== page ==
Winter Weather Advisory issued for parts of the area Saturday
It may be just a few days before we jump into the month of May, but Mother Nature has a few tricks up her sleeve as a potent storm system impacts the Quad Cities on Saturday bringing heavy rains, gusty winds, and heavy snow.
A Winter Weather Advisory has been issued for Carroll and Jo Daviess Counties in Illinois and Jackson County in Iowa until 10pm Saturday night. Rain Saturday morning will quickly change over to all snow, heavy at times, across these areas. Accumulation on grassy surfaces is likely.
That change to snow expected to take place by 3pm Saturday afternoon and then continue to remain all snow before coming to an end by around 8pm Saturday evening. As pictured on our Futuretrack model above, you can see there will be a very sharp cutoff between who sees snow and who sticks with just rain.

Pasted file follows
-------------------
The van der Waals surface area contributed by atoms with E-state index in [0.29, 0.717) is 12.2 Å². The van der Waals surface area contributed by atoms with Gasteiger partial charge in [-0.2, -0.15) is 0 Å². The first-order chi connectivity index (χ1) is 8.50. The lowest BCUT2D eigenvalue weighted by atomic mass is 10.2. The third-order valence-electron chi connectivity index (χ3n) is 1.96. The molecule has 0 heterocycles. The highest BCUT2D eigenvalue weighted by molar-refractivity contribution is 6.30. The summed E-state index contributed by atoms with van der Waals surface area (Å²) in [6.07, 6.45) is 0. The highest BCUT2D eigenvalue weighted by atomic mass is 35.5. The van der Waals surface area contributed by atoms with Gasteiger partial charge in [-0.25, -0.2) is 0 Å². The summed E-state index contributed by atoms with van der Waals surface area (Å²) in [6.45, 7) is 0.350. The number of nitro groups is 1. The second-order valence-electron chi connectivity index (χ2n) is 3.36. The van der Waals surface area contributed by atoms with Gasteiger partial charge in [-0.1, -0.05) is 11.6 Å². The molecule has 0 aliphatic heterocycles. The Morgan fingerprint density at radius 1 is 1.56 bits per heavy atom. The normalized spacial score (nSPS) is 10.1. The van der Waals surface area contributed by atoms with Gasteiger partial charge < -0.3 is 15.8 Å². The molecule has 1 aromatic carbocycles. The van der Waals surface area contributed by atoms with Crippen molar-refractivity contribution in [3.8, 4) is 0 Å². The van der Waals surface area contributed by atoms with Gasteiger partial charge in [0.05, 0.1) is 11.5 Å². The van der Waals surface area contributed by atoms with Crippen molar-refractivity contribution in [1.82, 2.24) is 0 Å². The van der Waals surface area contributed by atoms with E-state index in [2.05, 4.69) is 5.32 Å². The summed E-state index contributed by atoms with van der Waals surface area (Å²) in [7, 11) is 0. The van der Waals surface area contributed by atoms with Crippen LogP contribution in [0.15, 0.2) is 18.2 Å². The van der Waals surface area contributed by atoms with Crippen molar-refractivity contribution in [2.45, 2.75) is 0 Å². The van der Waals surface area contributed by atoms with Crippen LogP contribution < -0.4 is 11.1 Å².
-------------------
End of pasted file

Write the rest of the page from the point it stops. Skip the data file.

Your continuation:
The snowfall amount forecast with this system comes with extremely low confidence. Spring snow events are even more complicated than winter season storm systems because you have to factor in the temperature of the ground. We’ve been above freezing for a number of weeks now which means the majority of the initial snowfall will be melting as it impacts the ground. We have to wait for heavier bands of snow to overcome the warm ground and then accumulate. This process will likely take some time and really adds to the uncertainty of the snowfall amounts. In reality, places along and just north (20 miles or so) of I88 on the Illinois side will likely see nothing in terms of snow accumulations, even though our model says less than an inch for Sterling and two inches for Clinton.
The cutoff in snowfall amounts is going to be extremely sharp in the area highlighted. You could go from an inch near Savanna to 7 inches in Galena, that’s how sharp this gradient is going to be.
The heaviest totals will likely be contained to the US 20 corridor on the Illinois side.
This will be a heavy, wet snow and will be difficult to shovel if it accumulates on driveways and sidewalks. I’d resist the temptation to remove it quickly because, in reality, it will start melting away on its own, especially by Sunday.
We’ll continue tracking this winter storm throughout the afternoon.
Meteorologist Andrew Stutzke